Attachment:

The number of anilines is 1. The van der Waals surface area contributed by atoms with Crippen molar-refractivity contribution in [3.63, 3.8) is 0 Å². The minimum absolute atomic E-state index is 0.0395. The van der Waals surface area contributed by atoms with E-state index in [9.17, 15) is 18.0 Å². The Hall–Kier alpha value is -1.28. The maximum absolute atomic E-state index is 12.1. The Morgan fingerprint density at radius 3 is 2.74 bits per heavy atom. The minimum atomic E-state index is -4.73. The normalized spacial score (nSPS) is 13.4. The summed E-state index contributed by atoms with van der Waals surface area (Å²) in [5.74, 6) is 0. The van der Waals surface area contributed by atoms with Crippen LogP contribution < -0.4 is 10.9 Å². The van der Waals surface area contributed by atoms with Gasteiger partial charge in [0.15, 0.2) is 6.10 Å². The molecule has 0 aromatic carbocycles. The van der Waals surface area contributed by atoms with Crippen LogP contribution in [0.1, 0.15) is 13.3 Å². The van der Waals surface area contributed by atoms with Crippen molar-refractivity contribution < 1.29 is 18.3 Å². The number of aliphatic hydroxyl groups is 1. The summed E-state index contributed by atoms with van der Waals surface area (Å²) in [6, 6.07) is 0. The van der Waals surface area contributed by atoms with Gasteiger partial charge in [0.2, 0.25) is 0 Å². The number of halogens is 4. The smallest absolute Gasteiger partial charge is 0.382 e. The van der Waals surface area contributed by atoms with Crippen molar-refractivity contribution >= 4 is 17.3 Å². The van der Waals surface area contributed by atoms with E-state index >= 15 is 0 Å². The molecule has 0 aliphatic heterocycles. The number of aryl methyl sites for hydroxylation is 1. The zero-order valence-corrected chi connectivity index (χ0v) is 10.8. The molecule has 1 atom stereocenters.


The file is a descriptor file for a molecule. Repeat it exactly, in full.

The number of anilines is 1. The van der Waals surface area contributed by atoms with Crippen molar-refractivity contribution in [3.63, 3.8) is 0 Å². The minimum absolute atomic E-state index is 0.0395. The van der Waals surface area contributed by atoms with E-state index in [9.17, 15) is 18.0 Å². The Hall–Kier alpha value is -1.28. The maximum absolute atomic E-state index is 12.1. The Morgan fingerprint density at radius 3 is 2.74 bits per heavy atom. The minimum atomic E-state index is -4.73. The normalized spacial score (nSPS) is 13.4. The summed E-state index contributed by atoms with van der Waals surface area (Å²) in [5.74, 6) is 0. The van der Waals surface area contributed by atoms with Crippen LogP contribution < -0.4 is 10.9 Å². The van der Waals surface area contributed by atoms with Gasteiger partial charge in [0.15, 0.2) is 6.10 Å². The molecule has 0 aromatic carbocycles. The van der Waals surface area contributed by atoms with Crippen LogP contribution in [0.1, 0.15) is 13.3 Å². The van der Waals surface area contributed by atoms with Crippen molar-refractivity contribution < 1.29 is 18.3 Å². The number of aliphatic hydroxyl groups is 1. The summed E-state index contributed by atoms with van der Waals surface area (Å²) in [6, 6.07) is 0. The van der Waals surface area contributed by atoms with Gasteiger partial charge in [0.2, 0.25) is 0 Å². The number of halogens is 4. The smallest absolute Gasteiger partial charge is 0.382 e. The van der Waals surface area contributed by atoms with Crippen molar-refractivity contribution >= 4 is 17.3 Å². The van der Waals surface area contributed by atoms with E-state index >= 15 is 0 Å². The molecule has 0 aliphatic heterocycles. The number of aryl methyl sites for hydroxylation is 1. The zero-order valence-corrected chi connectivity index (χ0v) is 10.8. The molecule has 1 atom stereocenters.